*Announcement* The Council for Logo & Technology in Mathematics Education (better known as CLIME) will be holding its 9th annual meeting during the Boston/NCTM.
Time: Thursday, April 6th, 4:30-6:30 PM Place: Sheraton Gardner Room (A & B)
CLIME's mission is to support and faciliate the effective use of technology in mathematics education. It is the only technology oriented affiliate group of NCTM.
The agenda for the meeting includes :
***Presentations*** *John Olive (U. of Georgia) - The use of the Internet in the Math Classroom *Chris Hancock (TERC) - Data analysis with the new dynamic database program "Tabletop" *Ihor Charischak (Stevens Institute of Technology) - The use of spreadsheets in prealgebra and algebra
***Two Video classroom vignettes*** *Robert Berkman (Bank Street School, New York, NY) leads his 7th grade class in exploring random events with Logo Software and spreadsheets (His lesson was recently discussed in an issue of "Mathematics Teaching in the Middle School". Jan.-Mar. 1995) *Toby Caplin (Graham & Parks School, Cambridge MA) uses an inquiry learning strategy with her 6th graders to explore the area of triangles with the software program - Geometry Inventor.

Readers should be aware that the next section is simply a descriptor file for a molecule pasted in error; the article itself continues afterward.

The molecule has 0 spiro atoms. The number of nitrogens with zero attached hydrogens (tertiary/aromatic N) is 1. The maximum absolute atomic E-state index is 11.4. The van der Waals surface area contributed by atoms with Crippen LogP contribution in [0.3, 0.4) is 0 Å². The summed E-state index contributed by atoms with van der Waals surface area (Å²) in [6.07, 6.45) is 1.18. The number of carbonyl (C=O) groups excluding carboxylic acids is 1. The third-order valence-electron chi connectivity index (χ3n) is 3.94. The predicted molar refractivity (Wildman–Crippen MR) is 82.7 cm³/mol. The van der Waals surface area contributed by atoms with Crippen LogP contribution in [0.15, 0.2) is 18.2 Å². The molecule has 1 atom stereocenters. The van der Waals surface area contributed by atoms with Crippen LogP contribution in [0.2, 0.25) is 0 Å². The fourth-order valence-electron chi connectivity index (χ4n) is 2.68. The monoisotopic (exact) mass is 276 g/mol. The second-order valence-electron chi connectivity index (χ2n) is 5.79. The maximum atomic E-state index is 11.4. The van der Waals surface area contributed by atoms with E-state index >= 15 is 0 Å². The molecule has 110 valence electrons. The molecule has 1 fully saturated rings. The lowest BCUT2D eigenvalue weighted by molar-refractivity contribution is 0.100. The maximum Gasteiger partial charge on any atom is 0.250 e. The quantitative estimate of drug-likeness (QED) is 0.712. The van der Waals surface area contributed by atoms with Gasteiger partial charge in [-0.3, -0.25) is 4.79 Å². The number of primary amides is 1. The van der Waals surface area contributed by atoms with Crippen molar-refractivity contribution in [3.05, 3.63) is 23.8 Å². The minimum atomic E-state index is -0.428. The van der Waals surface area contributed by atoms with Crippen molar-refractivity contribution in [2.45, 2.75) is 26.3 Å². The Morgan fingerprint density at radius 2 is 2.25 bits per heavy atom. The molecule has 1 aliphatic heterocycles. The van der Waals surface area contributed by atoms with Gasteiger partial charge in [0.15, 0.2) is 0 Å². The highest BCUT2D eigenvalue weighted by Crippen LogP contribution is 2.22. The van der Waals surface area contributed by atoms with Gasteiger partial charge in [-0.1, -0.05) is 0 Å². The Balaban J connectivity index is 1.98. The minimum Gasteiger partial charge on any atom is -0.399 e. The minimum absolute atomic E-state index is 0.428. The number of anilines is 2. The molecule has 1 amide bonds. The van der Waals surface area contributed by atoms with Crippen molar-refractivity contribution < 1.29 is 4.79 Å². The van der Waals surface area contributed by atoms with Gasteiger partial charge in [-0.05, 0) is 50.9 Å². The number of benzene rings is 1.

***Discussion*** *Affiliate group matters, election of officers and CLIME's future direction. *Also on the table is to discuss what role CLIME might play in influencing NCTM in regards to the Internet revolution. Interestingly, out of 1062 sessions at the Boston meeting only 6 deal directly with the use of the Internet. It seems that this topic warrents more discussion.
*A historical footnote* Back in 1992 CLIME proposed a resolution to NCTM to establish an advisory committee on technology issues in mathematics education. Though the proposal was almost unanimously approved by the delegate assembly, no such committee was established. Rather a task force was created (on which I was a member) to look into what needed to be done. The upshot was an update of NCTM position papers on technology. It might be time again to push on NCTM to pay closer attention to the impact of the information superhighway on mathematics education. Your input on this matter will be appreciated.